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A mixed relaxed clock model.

Lartillot N, Phillips MJ, Ronquist F - Philos. Trans. R. Soc. Lond., B, Biol. Sci. (2016)

Bottom Line: In this context, the classical pure Brownian relaxed clock appears to be overly rigid, leading to biases in divergence time estimation.By contrast, the use of a mixed clock leads to more recent and more reasonable estimates for the crown ages of placental orders and superorders.Altogether, the mixed clock introduced here represents a first step towards empirically more adequate models of the patterns of rate variation across phylogenetic trees.This article is part of the themed issue 'Dating species divergences using rocks and clocks'.

View Article: PubMed Central - PubMed

Affiliation: Laboratoire de Biométrie et Biologie Evolutive, UMR CNRS 5558, Université Claude Bernard Lyon 1, F-69622 Villeurbanne Cedex, France nicolas.lartillot@univ-lyon1.fr.

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Inferred history of long-term rate variation (Brownian component of the mixed clock) using the tip-dating approach.
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RSTB20150132F3: Inferred history of long-term rate variation (Brownian component of the mixed clock) using the tip-dating approach.

Mentions: Strikingly, however, although half of the total rate variation inferred over the tree is attributed to the autocorrelated component, divergence times inferred under the mixed clock (figure 2) are much more similar to those estimated under a pure uncorrelated clock (d = 3.3, electronic supplementary material, figure S7) than to those inferred under a pure Brownian clock (d = 9.2, electronic supplementary material, figure S8). In addition, as in the case of the pure white noise clock, the posterior median ages under the mixed clock are similar to the prior median ages (d = 6.1 between prior and posterior median ages, versus d = 6.4 under the white noise clock and d = 13.1 under the Brownian clock; figure 3). The size of the credible intervals under the mixed clock (15.6) is intermediate between those obtained under the Brownian clock (15.2) and those returned by the white noise clock (16.7).Figure 2.


A mixed relaxed clock model.

Lartillot N, Phillips MJ, Ronquist F - Philos. Trans. R. Soc. Lond., B, Biol. Sci. (2016)

Inferred history of long-term rate variation (Brownian component of the mixed clock) using the tip-dating approach.
© Copyright Policy - open-access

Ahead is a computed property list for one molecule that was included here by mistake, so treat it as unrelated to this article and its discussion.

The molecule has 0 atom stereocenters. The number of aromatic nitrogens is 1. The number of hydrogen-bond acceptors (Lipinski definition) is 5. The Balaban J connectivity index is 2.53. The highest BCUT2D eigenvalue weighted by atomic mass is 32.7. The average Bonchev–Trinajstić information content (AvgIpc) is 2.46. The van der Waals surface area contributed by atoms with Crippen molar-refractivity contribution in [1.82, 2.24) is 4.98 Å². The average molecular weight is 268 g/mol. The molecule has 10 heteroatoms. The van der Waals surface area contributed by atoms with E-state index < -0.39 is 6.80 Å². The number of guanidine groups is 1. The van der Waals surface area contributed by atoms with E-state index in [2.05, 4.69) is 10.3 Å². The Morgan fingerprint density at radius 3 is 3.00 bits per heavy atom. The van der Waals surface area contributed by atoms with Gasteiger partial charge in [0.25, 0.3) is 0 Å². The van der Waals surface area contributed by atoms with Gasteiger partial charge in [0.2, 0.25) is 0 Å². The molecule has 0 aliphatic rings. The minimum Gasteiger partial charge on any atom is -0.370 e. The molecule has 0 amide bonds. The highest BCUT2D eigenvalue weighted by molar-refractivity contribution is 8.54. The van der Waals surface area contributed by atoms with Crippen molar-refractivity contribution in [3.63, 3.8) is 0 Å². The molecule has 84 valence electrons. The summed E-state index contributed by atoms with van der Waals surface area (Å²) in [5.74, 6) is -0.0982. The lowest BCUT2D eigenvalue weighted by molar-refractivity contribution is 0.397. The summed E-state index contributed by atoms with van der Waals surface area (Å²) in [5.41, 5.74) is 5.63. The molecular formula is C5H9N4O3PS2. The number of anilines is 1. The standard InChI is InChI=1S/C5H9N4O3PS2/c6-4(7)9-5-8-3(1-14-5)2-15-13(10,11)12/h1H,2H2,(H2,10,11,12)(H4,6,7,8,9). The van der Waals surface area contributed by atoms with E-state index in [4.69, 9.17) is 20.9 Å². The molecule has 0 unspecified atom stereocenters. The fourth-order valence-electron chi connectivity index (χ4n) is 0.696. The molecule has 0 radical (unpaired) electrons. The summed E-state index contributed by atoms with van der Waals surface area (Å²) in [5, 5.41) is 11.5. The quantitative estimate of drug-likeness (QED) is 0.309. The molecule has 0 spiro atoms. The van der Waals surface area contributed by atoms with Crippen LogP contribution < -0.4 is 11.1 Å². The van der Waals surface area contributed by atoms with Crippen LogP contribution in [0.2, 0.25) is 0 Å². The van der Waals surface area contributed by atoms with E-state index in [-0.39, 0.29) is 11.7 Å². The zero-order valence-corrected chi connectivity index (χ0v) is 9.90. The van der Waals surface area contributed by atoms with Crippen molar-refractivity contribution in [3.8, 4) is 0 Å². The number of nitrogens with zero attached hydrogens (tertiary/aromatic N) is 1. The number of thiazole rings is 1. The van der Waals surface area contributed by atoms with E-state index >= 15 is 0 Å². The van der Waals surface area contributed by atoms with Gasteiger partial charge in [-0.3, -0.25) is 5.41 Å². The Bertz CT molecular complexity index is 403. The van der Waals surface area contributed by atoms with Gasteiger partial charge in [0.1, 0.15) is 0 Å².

Related In: Results  -  Collection

License
Show All Figures
getmorefigures.php?uid=PMC4920333&req=5

RSTB20150132F3: Inferred history of long-term rate variation (Brownian component of the mixed clock) using the tip-dating approach.
Mentions: Strikingly, however, although half of the total rate variation inferred over the tree is attributed to the autocorrelated component, divergence times inferred under the mixed clock (figure 2) are much more similar to those estimated under a pure uncorrelated clock (d = 3.3, electronic supplementary material, figure S7) than to those inferred under a pure Brownian clock (d = 9.2, electronic supplementary material, figure S8). In addition, as in the case of the pure white noise clock, the posterior median ages under the mixed clock are similar to the prior median ages (d = 6.1 between prior and posterior median ages, versus d = 6.4 under the white noise clock and d = 13.1 under the Brownian clock; figure 3). The size of the credible intervals under the mixed clock (15.6) is intermediate between those obtained under the Brownian clock (15.2) and those returned by the white noise clock (16.7).Figure 2.

Bottom Line: In this context, the classical pure Brownian relaxed clock appears to be overly rigid, leading to biases in divergence time estimation.By contrast, the use of a mixed clock leads to more recent and more reasonable estimates for the crown ages of placental orders and superorders.Altogether, the mixed clock introduced here represents a first step towards empirically more adequate models of the patterns of rate variation across phylogenetic trees.This article is part of the themed issue 'Dating species divergences using rocks and clocks'.

View Article: PubMed Central - PubMed

Affiliation: Laboratoire de Biométrie et Biologie Evolutive, UMR CNRS 5558, Université Claude Bernard Lyon 1, F-69622 Villeurbanne Cedex, France nicolas.lartillot@univ-lyon1.fr.

No MeSH data available.


Related in: MedlinePlus